If you’re carrying €10,000 or more in cash and travelling outside of the EU, you’ll definitely need to declare it at the Italian border.

Additional tips for travelling with cash

Woman looking out to sea in the Italian Riviera

Avoid travelling with cash if you can

Travelling with large amounts of cash is a real security concern, so it’s best avoided unless absolutely necessary. Consider withdrawing cash at an Italian ATM on arrival instead, or having the money sent by bank transfer.

Get a money belt

The safest way to carry cash is on your person, so invest in a good quality money belt to wear under your clothes for the duration of the journey. A small crossbody or waist bag can also keep your money close and secure.

Split your cash

Carrying one big wad of cash isn’t very discreet, and it’s risky too - if it’s misplaced or stolen, that would be all your money gone. So consider splitting your money between a money belt worn on your person, between members of your travelling party, and between pieces of luggage too.

Be aware that exchanging currency in cash can be costly

If you’re carrying money to pay for your trip and need to exchange it once you get to Italy, you might struggle to find a good deal.

Many of the exchange bureaus and offices which are in the most convenient locations - the airport or your hotel, for example - offer poor exchange rates. That means you have to choose between spending your precious holiday time searching for a better deal, or getting ripped off on the exchange.

Wise – An international alternative to carrying cash

Rather avoid the security concerns and inconvenience of carrying cash between countries? Check out the Wise card instead.

The Wise card is a truly international debit card, as it works in 150+ countries and has no foreign transaction fees*.

It automatically converts currency at the mid-market exchange rate whenever you spend, for just a small conversion fee*.

And, if you already have the currency in your Wise account, there’s no fee to pay.

Learn more about the Wise card 💳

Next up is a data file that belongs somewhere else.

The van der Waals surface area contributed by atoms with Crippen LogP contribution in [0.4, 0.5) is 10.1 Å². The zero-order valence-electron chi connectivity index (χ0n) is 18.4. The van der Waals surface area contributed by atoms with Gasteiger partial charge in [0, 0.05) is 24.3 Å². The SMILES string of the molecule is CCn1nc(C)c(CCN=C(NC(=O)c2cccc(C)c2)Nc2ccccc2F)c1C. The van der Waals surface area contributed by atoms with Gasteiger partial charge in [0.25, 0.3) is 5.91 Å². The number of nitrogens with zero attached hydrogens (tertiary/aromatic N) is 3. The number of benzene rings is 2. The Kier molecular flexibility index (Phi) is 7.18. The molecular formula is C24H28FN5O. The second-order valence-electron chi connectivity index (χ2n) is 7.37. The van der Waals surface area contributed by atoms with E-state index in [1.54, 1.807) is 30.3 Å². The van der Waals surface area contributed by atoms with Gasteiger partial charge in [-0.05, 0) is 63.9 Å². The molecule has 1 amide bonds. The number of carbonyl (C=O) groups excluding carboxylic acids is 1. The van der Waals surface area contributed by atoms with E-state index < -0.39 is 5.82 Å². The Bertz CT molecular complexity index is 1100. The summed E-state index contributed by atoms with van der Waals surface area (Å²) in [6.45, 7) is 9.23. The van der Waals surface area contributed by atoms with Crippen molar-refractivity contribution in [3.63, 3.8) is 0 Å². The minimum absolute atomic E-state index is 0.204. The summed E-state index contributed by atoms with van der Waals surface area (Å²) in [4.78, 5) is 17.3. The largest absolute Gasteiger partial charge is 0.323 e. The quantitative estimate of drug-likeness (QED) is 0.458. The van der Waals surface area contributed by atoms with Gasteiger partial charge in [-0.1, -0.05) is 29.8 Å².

You can also use Wise to send money worldwide, even sending large sums securely for great exchange rates and low fees*.

So whether you need travel money or to pay for goods, services or bills in other countries, Wise is the ideal solution.

FAQs: How much cash can you travel with?

What else needs to be declared at customs in Italy?

The following must be declared at Italian customs:

  • €10,000 (or currency equivalent) or more in cash
  • Anything over your duty-free allowance in cigarettes, alcohol or other goods.
  • Any banned or restricted goods

If you’re not sure whether or not you need to make a declaration for something you’re travelling with, it’s always worth checking with customs officials.

How much cash can I bring to Italy without declaring?

Technically speaking, you can bring up to €9,999.99 EUR (or the currency equivalent) before you need to make a customs declaration.

It’s not advisable to cut it that fine though, just in case you’ve made a mistake when counting your money. If in doubt, declare it.

How much cash do I need in Italy?

Debit and credit cards are widely accepted in Italy, especially in major cities and tourist hotspots. So you might not need much actual cash, unless you’re visiting smaller towns or more rural areas.

Interested to learn more? We’ve got you covered! Read more about money in Italy.

What is the duty-free allowance from Italy to the UK?

You can bring the following into the UK when arriving from Italy without having to pay any duties or taxes (or make any declarations) 5

  • 4 litres of spirits or strong liqueurs, or 9 litres of fortified wine, sparkling wine or any other alcoholic beverage of less than 22% ABV.
  • 42 litres of beer, and 18 litres of still wine.
  • 200 cigarettes, or 100 cigarillos, or 50 cigars, or 250g of tobacco or 200 sticks of tobacco for heating.
  • Other goods worth up to £390.

Sources used for this article:

  1. ADM - Traveller’s customs charter
  2. Your Europe - Rules for taking cash in and out of the EU and travelling with cash in the EU
  3. GOV.UK - Take cash in and out of the UK
  4. ADM - Italian government common questions on customs issues
  5. Border Force - UK Customs Information

Sources checked on 17-04-2024.

*Please see terms of use and product availability for your region or visit Wise fees and pricing for the most up to date pricing and fee information.

This publication is provided for general information purposes and does not constitute legal, tax or other professional advice from Wise Payments Limited or its subsidiaries and its affiliates, and it is not intended as a substitute for obtaining advice from a financial advisor or any other professional.

We make no representations, warranties or guarantees, whether expressed or implied, that the content in the publication is accurate, complete or up to date.